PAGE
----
Back when it launched in 2013, Soylent promised a future in which no one had to eat. Developed by former software engineer Rob Rhinehart, the meal replacement powder was sold as a nutritionally complete alternative to the laborious act of preparing and eating food, packed with "protein, carbohydrates, lipids, and micronutrients." Never again would we have to do something as normie as chew and swallow our lunch. Instead we would get our day's fuel in one convenient goop, allowing us to stay at our desks for longer and finally programme the code that would lead to the salvation of mankind.
Since then, Soylent has grown from a tech bro fantasy into a million dollar business—but not without its share of teething problems. In 2015, the product was sued by a California watchdog for "failure to provide sufficient warning to consumers of lead and cadmium levels." The Soylent meal bars made people puke and let's not forget Rhinehart's ill-fated foray into eco-housing.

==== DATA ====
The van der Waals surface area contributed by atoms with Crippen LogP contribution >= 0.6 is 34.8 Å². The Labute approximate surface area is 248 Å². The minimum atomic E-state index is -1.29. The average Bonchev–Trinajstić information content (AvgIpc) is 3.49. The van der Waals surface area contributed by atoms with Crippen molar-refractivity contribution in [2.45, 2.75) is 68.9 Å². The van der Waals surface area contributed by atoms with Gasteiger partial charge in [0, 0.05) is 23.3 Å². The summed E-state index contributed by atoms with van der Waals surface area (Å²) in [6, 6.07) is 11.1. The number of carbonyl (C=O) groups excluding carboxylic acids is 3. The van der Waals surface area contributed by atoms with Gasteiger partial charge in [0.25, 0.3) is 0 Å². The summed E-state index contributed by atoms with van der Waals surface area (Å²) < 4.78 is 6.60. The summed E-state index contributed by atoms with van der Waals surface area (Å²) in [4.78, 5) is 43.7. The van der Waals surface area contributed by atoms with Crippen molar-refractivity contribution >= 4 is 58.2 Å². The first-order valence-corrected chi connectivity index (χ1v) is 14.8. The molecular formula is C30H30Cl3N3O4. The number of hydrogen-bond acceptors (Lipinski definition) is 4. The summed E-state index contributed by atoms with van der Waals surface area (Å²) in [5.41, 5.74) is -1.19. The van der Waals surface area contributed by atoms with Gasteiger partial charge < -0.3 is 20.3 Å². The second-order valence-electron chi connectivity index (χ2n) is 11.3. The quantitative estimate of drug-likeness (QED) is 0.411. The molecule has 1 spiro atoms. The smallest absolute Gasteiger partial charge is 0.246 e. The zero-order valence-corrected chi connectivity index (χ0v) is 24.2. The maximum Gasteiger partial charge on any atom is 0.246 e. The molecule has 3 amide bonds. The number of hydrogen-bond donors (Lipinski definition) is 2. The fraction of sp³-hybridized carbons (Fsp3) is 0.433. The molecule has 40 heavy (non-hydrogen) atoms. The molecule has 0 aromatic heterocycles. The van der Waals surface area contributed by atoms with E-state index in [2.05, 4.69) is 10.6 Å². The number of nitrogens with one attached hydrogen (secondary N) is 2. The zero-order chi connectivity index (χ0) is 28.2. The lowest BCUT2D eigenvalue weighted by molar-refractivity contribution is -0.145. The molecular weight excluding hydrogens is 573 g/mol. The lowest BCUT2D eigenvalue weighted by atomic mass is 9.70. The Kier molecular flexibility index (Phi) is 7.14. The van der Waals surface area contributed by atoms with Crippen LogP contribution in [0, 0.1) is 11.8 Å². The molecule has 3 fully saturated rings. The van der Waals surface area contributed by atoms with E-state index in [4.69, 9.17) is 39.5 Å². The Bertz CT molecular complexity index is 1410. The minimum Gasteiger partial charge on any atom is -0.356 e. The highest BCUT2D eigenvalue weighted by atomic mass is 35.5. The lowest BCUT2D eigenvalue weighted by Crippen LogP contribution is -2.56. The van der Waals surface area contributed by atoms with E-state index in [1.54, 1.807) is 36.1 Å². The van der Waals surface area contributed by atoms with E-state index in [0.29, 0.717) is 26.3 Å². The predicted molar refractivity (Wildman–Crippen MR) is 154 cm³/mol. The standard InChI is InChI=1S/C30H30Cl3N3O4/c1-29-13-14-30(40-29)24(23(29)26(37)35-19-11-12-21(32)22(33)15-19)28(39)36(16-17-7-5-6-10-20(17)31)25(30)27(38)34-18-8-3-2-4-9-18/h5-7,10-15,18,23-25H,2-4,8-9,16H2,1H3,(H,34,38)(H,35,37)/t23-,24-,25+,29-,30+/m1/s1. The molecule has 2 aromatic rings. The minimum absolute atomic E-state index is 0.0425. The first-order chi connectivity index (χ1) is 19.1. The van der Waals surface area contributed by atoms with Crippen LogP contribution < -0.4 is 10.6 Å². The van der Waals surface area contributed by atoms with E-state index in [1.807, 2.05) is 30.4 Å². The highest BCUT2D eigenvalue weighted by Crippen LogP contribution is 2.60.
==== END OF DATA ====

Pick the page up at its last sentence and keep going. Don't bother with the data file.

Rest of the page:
Despite these issues, the company told Bloomberg in January last year that sales were up 300 percent. That number may take a hit, however, following the news this week that Canada has decided to ban Soylent.
As Gizmodo reports, the Canadian Food Inspection Agency (CFIA) has blocked all shipments of Soylent into the country, after ruling earlier this month that the "products do not meet a select few of the CFIA requirements for a 'meal replacement.'"
In a statement on its website, Soylent, which began shipping to Canada in 2015, said that the company was complying with all regulatory action but that "we feel strongly that these requirements do not reflect the current understanding of human nutritional needs."
The statement added that the company was working "as quickly as possible" to get Soylent back to Canada. In the meantime, maybe good old-fashioned food isn't so bad after all?